China’s new J-20 stealth fighter engine a no-show at Zhuhai air show after it fails reliability tests
- Country’s leading aviation expo was expected to be showcase for purpose-built WS-15 Emei but performance problems force rethink
- PLA relies on Russia for engines for its most advanced stealth fighter
A purpose-built engine for China’s new generation stealth fighter jet has not gone on display as planned at China’s biggest air show after it failed reliability tests, according to military insiders.
It was widely expected that the performance of the WS-15 Emei engine for the J-20 fighter, known as the Powerful Dragon, would be one of the highlights of the six-day air show in Zhuhai in the southern province of Guangdong, but there was no sign of it when the show opened on Tuesday.
“The performance of the engine is still very unstable, and engineers have failed to find the key reason for the problems, even though its vector power is good enough now,” a military insider said.
Insiders said the WS-15 engine, which has been in development for several years, failed to meet overall reliability targets in long-standing trial runs over the course of hundreds of hours.
The South China Morning Post reported in September that the WS-15, which has single crystal turbine blades, was expected to be ready for mass production by the end of the year ahead of the opening of fourth production line for the Chengdu Aerospace Corporation, the maker of the J-20.
Three J-20s that did appear for a six-minute display at the opening of the air show were still equipped with Russian AL-31 Saturn engines.
One Beijing-based military source said this “indicated the scheduled mass production plan is likely to be affected, even though it’s a matter of urgency for the People’s Liberation Army Air Force to have as many J-20s as possible”.
The Zhuhai air show is a key platform for the Chinese military to show off its most advanced weapons, an event seen as a way of boosting the PLA’s morale and promoting patriotism in China.
“Now it’s very embarrassing because China now may need to ask for help from the Russians,” the insider said.
“China has friendly relations with Russia right now, but what would Beijing do if the two countries fell out, or if Moscow was at war with another country?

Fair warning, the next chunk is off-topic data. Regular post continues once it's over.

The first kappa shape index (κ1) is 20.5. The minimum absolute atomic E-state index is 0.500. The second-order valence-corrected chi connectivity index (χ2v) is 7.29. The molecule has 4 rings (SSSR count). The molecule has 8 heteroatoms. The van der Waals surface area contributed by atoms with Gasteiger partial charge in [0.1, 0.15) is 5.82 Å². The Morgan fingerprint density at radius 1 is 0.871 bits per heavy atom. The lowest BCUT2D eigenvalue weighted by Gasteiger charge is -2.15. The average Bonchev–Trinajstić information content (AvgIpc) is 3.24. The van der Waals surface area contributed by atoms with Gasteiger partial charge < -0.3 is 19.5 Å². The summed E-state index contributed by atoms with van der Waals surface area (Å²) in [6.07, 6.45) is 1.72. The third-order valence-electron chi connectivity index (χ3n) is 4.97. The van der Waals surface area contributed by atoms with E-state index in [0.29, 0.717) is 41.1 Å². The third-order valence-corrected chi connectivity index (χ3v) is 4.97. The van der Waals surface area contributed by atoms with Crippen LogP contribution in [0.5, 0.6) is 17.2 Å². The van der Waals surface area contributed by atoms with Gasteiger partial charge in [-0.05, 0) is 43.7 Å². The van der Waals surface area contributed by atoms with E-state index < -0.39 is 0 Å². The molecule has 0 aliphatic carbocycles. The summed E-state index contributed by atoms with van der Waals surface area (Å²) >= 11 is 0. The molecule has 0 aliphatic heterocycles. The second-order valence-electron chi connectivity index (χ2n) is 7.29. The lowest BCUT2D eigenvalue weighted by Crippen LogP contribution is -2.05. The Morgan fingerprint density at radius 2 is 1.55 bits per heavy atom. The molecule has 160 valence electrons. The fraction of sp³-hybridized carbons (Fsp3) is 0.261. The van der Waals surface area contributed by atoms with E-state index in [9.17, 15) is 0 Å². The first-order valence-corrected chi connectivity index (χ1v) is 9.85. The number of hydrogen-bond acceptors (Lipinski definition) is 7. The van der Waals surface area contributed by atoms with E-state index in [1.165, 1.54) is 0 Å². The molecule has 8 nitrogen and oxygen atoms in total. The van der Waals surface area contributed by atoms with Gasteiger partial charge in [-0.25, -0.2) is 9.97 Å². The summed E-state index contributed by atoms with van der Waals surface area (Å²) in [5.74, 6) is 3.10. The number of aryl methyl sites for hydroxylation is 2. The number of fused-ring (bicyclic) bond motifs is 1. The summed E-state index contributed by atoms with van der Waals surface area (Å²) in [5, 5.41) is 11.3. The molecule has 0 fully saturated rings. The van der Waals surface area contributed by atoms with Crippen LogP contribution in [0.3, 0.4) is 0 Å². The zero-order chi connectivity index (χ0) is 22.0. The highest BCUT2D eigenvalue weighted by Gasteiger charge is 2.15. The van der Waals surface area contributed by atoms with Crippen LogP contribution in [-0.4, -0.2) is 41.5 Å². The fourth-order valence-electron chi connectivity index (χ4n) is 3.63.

“All these uncertainties affect the production of AL-31 engines, and therefore the mass production plan for the J-20.”
China rushed the J-20 into service ahead of schedule last year in response to the news that America had started deploying its F-35 stealth fighters in the Asia-Pacific and that South Korea was due to take delivery of 40 of the aircraft this year.
Initially the J-20s were fitted with WS-10B engines, which had been designed for earlier generation J-10 and J-11 fighters.
However, this was a stopgap and the PLA started importing the Russian engines because they were better suited to the J-20’s needs.
Despite of the failure of the WS-15, a modified version of the J-10B powered by WS-10B engines, was on display at Zhuhai, stealing the limelight from the J-20 and impressing some of the military experts present with its superfast manoeuvrability.
J-20 vs F-22: how China’s Chengdu J-20 ‘Powerful Dragon’ compares with US’ Lockheed Martin F-22 Raptor
Beijing-based military expert Zhou Chenming said: “The J-10 is finally able to show its real fighting capability after being equipped with the new engines.”
Zhou also said the new engine would help its manufacturer, Chengdu Aerospace Corporation, to sell the fighter jets overseas.
But although models of the J-20 were on display at the air show, it is not expected that China will be exporting the new generation fighter just yet.
“The J-20 is China’s most advanced stealth fighter jet so far. No other the country would sell its most advanced technology to the outside world,” Beijing-based military expert Li Jie said.